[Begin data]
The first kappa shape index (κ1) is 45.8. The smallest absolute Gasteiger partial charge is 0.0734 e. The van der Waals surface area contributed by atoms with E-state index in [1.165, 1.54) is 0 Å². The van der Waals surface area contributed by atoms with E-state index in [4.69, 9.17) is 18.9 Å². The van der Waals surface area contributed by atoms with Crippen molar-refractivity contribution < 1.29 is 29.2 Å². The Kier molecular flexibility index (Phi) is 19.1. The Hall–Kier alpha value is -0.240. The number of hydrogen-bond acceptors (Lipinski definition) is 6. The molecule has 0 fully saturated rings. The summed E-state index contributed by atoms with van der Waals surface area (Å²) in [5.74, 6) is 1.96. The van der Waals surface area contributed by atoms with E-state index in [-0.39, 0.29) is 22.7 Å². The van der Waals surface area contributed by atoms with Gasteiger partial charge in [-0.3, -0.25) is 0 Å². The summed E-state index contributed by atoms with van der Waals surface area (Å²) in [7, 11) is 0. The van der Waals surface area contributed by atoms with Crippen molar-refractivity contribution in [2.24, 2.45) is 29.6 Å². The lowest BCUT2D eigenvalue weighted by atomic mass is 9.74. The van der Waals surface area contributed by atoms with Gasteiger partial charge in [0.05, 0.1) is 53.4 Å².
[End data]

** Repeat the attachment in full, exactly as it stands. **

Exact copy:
The first kappa shape index (κ1) is 45.8. The smallest absolute Gasteiger partial charge is 0.0734 e. The van der Waals surface area contributed by atoms with E-state index in [1.165, 1.54) is 0 Å². The van der Waals surface area contributed by atoms with E-state index in [4.69, 9.17) is 18.9 Å². The van der Waals surface area contributed by atoms with Crippen molar-refractivity contribution < 1.29 is 29.2 Å². The Kier molecular flexibility index (Phi) is 19.1. The Hall–Kier alpha value is -0.240. The number of hydrogen-bond acceptors (Lipinski definition) is 6. The molecule has 0 fully saturated rings. The summed E-state index contributed by atoms with van der Waals surface area (Å²) in [5.74, 6) is 1.96. The van der Waals surface area contributed by atoms with E-state index in [-0.39, 0.29) is 22.7 Å². The van der Waals surface area contributed by atoms with Gasteiger partial charge in [-0.3, -0.25) is 0 Å². The summed E-state index contributed by atoms with van der Waals surface area (Å²) in [7, 11) is 0. The van der Waals surface area contributed by atoms with Crippen molar-refractivity contribution in [2.24, 2.45) is 29.6 Å². The lowest BCUT2D eigenvalue weighted by atomic mass is 9.74. The van der Waals surface area contributed by atoms with Gasteiger partial charge in [0.05, 0.1) is 53.4 Å².